The restaurant with its terraces and gardens opening out on the Rhine side served as early as 1949 as the link here between the Bundesrat and the plenary hall. It boasts sections of different sizes and qualities. The large cafeteria abuts the wintergarden and the transition to the terrace outside. A circular, somewhat lower zone intervene in the outside world and its character as a special place is emphasized by a water basin. Likewise, there is a snack restaurant, bar and club room. Special features are the restaurant ceiling designed by Nicola De Maria and made of irregular surfaces in strong, bright colors and with “light holes” as well as deep blue wall areas, among others at the restaurant entrance. 

“The image of a free spatial order – reduced to spaces, energies [...], such an image allows many possibilities for the development of architecture. It lets you move away from the idea that a house with four walls has to be created. [...] And it was in this countryside – not in an enclosed house but in these open Rhine meadows, that the German Bundestag then convened.”
Günter Behnisch 1998

Ambulatories, 1992

The plenary hall is surrounded by ambulatories, small halls, podia and interim levels that all very clearly underscore the idea of a fluid space and the significance of the “spaces in the landscape.” Seating and private sections boasting various designs as well as platforms in part with balcony like protrusions serve as spaces with different qualities to them. They are outfitted with a variety of furniture, customized to the particular space, including armchairs by Alvar Aalto (“Tank” and “Paimio Chair”), red and black versions of Eileen Gray’s “Bibendum” armchair and the chrome-and-glass “E.1027” tables, black leather seats by Le Corbusier (“LC2” and “LC3”), the “Diamond Chair” by Harry Bertoia, Zaha Hadid’s seating sculpture “Woush” and other classics, including items by Marcel Breuer, Charles and Ray Eames, Egon Eiermann, Arne Jacobsen, Ludwig Mies van der Rohe, and Eero Saarinen. 

“We should not determine the shape, the form of things we plan, and certainly not from the outset; rather, we should seek that form. And this can be a long process, depending on whether we manage to consider and go over many moments, many aspects and many areas of the task at hand, or whether we approach a goal quickly.”
Günter Behnisch 1995

Bird’s nest stairs, 1992 

The “bird’s nest stairs” emphasizes the transition to the presiding council’s section which was later added to the plans. In line with the concept of an assembly place that required no building, it functions as a metaphor for the branches of the trees outside. The structure made of maple rods bonded without any screws was developed using a model and in situ, and truly highlights how Behnisch & Partner worked through processes. 

“It is a fact that open concepts are also open to misuse. That is why responsibility must always be taken for them. But do they not therefore correspond precisely to our political situation, in which we must always be responsible for our activities and our behavior, and must never cede this responsibility to others, especially not to the powerful?”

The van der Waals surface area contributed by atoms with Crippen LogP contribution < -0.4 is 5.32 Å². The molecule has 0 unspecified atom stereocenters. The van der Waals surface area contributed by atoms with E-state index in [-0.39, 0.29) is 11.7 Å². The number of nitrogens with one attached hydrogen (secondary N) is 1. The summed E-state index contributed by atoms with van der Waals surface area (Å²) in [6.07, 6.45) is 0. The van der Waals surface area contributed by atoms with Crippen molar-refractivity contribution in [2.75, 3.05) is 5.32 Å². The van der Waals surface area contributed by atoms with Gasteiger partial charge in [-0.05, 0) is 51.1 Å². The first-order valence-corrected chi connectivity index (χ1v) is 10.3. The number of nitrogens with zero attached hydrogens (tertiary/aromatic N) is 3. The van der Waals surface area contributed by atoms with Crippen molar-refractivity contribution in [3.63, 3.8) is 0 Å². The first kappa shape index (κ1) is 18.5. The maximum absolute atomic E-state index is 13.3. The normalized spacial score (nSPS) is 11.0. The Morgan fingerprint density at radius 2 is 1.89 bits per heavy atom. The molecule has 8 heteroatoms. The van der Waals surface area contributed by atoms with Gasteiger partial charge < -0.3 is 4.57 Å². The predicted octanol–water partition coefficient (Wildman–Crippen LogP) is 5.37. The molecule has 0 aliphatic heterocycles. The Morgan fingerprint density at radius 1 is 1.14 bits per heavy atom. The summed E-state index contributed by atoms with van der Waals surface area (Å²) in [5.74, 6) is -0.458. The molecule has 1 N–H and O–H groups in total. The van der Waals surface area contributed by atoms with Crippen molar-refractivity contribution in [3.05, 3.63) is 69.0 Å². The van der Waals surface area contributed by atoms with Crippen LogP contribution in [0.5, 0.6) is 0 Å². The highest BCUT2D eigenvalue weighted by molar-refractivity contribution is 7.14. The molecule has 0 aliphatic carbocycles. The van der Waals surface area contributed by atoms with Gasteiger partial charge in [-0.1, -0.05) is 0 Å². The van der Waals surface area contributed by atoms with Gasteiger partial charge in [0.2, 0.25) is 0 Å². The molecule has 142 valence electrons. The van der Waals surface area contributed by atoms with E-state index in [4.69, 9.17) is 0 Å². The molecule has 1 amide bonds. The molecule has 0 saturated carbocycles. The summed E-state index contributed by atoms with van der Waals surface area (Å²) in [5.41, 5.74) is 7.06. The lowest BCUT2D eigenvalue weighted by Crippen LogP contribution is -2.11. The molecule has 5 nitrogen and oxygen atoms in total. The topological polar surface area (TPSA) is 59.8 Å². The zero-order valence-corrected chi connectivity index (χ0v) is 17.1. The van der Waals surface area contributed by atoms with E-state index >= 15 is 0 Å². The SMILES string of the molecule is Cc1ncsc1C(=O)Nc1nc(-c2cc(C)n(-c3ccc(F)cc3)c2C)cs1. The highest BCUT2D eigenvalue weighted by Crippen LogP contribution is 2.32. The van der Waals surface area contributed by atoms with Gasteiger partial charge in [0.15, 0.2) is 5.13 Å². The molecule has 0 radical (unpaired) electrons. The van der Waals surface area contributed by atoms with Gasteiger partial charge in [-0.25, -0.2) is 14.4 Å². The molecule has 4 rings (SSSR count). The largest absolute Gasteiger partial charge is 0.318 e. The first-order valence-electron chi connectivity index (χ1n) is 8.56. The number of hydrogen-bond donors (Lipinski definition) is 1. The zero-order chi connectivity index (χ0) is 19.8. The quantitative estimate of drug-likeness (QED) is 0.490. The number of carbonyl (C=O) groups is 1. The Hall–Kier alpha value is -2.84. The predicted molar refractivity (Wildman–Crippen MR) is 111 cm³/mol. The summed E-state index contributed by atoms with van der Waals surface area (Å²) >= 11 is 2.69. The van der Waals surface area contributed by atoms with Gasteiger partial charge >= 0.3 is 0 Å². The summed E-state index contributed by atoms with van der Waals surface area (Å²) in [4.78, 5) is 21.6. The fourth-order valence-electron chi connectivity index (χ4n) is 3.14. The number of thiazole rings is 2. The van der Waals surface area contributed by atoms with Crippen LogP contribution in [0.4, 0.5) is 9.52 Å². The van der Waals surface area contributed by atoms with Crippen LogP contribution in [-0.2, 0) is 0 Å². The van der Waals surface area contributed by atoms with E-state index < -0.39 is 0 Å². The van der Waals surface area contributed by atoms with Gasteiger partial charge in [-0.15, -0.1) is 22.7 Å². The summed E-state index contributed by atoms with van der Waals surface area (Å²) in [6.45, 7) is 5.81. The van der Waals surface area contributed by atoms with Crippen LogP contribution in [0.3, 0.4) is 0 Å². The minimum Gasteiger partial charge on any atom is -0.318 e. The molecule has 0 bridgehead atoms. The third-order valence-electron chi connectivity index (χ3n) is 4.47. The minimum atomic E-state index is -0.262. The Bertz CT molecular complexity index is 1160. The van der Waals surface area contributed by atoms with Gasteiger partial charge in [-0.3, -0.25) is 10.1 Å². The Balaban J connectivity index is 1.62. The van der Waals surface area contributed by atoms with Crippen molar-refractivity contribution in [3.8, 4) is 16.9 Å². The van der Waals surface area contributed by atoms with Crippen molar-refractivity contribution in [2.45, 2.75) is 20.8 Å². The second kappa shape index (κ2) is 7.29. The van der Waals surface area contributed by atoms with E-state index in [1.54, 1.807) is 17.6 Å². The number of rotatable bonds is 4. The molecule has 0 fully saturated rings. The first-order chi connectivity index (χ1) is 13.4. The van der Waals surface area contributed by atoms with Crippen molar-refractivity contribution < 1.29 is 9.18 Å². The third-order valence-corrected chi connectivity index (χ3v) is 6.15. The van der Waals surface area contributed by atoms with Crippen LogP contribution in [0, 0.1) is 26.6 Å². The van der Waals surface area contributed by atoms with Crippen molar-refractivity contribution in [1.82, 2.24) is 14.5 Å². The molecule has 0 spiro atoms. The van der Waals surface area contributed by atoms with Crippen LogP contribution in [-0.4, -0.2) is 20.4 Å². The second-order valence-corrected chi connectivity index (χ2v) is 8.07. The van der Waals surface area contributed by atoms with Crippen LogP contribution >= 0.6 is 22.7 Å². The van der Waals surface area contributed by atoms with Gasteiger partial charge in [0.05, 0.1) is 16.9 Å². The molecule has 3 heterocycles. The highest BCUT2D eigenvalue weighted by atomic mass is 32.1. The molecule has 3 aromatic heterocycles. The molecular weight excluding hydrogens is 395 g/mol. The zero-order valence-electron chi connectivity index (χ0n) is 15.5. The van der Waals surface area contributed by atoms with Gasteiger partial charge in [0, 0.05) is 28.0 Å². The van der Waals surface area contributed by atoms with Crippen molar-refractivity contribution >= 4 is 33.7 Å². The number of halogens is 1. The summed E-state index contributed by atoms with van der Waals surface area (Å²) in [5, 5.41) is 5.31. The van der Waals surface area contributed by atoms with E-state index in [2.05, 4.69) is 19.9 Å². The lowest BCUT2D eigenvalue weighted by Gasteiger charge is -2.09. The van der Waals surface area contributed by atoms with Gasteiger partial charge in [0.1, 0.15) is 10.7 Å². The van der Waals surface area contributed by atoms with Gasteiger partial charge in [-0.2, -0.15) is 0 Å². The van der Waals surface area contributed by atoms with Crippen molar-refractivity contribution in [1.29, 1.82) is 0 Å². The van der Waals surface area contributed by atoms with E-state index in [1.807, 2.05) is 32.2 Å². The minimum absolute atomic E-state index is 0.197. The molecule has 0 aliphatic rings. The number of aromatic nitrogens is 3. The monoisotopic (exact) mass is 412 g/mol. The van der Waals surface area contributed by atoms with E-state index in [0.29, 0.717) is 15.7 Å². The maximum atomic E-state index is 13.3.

Günter Behnisch 1979

Entrance building and lobby, 1992 

Unlike the outer appearance, on the inside collage-like arrangements and a plethora of colors, shapes and materials defined things. The foyer’s upper level offer a broad view out over the entire area through to the plenary hall and the meadows on the Rhine riverbank. Resembling so many terraces, the levels cling to the topography and are staggered along a broad staircase that runs down at an angle to the center of the hall. Numerous different oblique-angled railings and parapets, as well as ‘freely set’ light reflectors and lighting strips function to provide guidance in movement. Colored ceiling strips made of colored glass interact with light to create reflections that wander across the floor and walls. The dissolution into line-like elements and mirrored surfaces creates a great sense of permeability firmly in keeping with the concept of a building without walls. 

“Over the course of time spontaneous debate has become the norm rather than official statements to an audience. This is what gave rise to the circular shape.”
Günter Behnisch 1982

Circular seating layouts for the new-build plenary hall, 1987–92 

After it was resolved in 1987 to build a new plenary hall, the circular seating layout as chosen was then once again debated, but the decision upheld. In the further course of planning, Behnisch & Partner then examined numerous variants and shapes. In 1989, Günter Behnisch presented solutions with a three-quarter circle and a central aisle to the Council of Elders. The Federal government and the Bundesrat were positioned to one side of the presiding council, with the members of parliament seated in a three-quarter circle around them. 

German Reunification called for yet another change: The “Bonn Model” of two seats per desk had to be abandoned as some 150 additional seats were required for the members of parliament representing the new Federal states. The first six rows featured end-to-end tabling, while the five rows at the back had no desks. This way, the center of the hall and the existing hall gallery could be retained unchanged. 

“We never favored the circle with the intention of using it to establish democratic architecture or symbols for architecture. In the Plenary Chamber of the Parliamentary Building in Bonn, we created the seating arrangement in a circle. The members of parliament wanted a parliament based on debate, not one based on lectures.”
Günter Behnisch 1990